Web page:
TOUGH times call for tough measures. Bank Negara Malaysia’s latest measures to stabilise the ringgit exchange rate against the US dollar is not really unorthodox or out of whack.

However, it will not be easy for exporters. But other countries have undertaken more extreme measures.

For instance in India, the government decided to demonetise the 500 and 1,000 denominated rupee notes overnight, causing havoc in the financial system.

Compelling companies to convert 75% of their export proceeds into ringgit is not something really out of the global financial architecture. Sri Lanka resorted to such restrictions for many years before easing the rules in May.
Effective last Monday, Malaysian exporters are subjected to such rules.

The primary objective is to prevent exporters from stashing away foreign currency that is required by the nation at the moment. Exporters tend to hold on to the foreign currency because of the general view that the ringgit would depreciate against all other major currencies over the longer term. Hence, keeping the proceeds in US dollars is a natural hedge.

However, this affects the nation’s international reserves in the longer term. Between 2011 and 2015, only 1% of exporters converted their foreign currency earnings into ringgit.

This is because of the lack of confidence in the strength of the local currency going forward.

The solution is progressive structural reforms on the economy to make it more competitive.

For Malaysia, the structural reforms of the economy, such as doing away with subsidies, started only four years ago. Efforts to seriously scale down government spending have been ongoing in the last one year when oil prices collapsed.

The belt-tightening measures were severely lacking when oil prices were high.

Nevertheless, it is good that the Government has not deviated from its goals of reducing its spending and doing away with subsidies.

However, until the fruits of the reforms are felt, the position of the international reserves cannot deteriorate severely.

It stood at US$98.3bil as at Nov 15. We have seen better times such as in 2012 when it was at US$139.7bil.

International reserves are always gauged in terms of their proportion to the country’s import requirements and ability to repay short-term debts.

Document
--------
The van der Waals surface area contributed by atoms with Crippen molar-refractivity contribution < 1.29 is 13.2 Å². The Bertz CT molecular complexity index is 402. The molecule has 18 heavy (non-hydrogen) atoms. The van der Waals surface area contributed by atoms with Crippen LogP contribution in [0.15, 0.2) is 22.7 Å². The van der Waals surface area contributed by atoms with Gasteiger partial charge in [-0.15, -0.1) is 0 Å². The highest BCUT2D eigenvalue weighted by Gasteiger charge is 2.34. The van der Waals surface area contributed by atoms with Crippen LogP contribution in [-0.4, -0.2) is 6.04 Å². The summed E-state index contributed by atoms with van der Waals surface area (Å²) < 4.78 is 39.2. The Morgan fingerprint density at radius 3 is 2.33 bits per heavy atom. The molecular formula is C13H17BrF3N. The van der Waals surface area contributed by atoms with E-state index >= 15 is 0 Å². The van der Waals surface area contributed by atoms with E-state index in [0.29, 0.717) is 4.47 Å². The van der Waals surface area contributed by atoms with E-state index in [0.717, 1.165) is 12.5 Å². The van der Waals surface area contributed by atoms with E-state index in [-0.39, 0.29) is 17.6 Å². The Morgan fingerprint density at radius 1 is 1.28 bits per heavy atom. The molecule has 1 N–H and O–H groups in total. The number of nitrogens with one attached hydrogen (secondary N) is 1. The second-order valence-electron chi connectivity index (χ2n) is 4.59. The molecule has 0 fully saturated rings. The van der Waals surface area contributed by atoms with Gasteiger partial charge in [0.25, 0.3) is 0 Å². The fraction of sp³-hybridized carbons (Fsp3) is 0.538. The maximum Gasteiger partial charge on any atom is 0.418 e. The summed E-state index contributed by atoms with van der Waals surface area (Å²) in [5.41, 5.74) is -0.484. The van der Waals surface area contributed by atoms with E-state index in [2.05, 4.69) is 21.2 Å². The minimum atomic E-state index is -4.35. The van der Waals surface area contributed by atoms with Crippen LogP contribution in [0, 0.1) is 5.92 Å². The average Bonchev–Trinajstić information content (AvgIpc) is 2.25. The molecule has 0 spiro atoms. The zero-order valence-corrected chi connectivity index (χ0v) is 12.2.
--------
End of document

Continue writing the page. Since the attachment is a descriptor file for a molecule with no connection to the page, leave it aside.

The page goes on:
In terms of trade requirements, Malaysia’s international reserves can fulfil 8.4 months of imports.

However, the international reserves translate to 1.2 times the short-term external debt of the country, which is not a healthy indicator.

Considering that the foreign investors are selling down on Malaysian government bonds and liquidating their investments in the stock market, the international reserves should come under pressure.

However, Bank Negara’s latest move to compel exporters to convert their proceeds should shore up the international reserves over the longer term. Hopefully, this would gradually improve the performance of the ringgit and more importantly, bring about some stability to the currency.

The one thing that increases the cost of doing businesses is when the currency is volatile. Since Bank Negara’s latest measures, the volatility of the ringgit has reduced significantly.

There is almost no difference in the US dollar-ringgit exchange rate in the onshore and offshore foreign exchange markets.

Hopefully, the reduced volatility will over time help improve the ringgit to reflect the fundamentals of the economy.

At the moment, the exporters are feeling the pain of measures introduced to stabilise the ringgit. Hopefully, the painful measures will bring about long-term gains to the country.

Otherwise, another weapon in Malaysia’s shrinking options to improve the perception and fundamentals of the economy will only be wasted.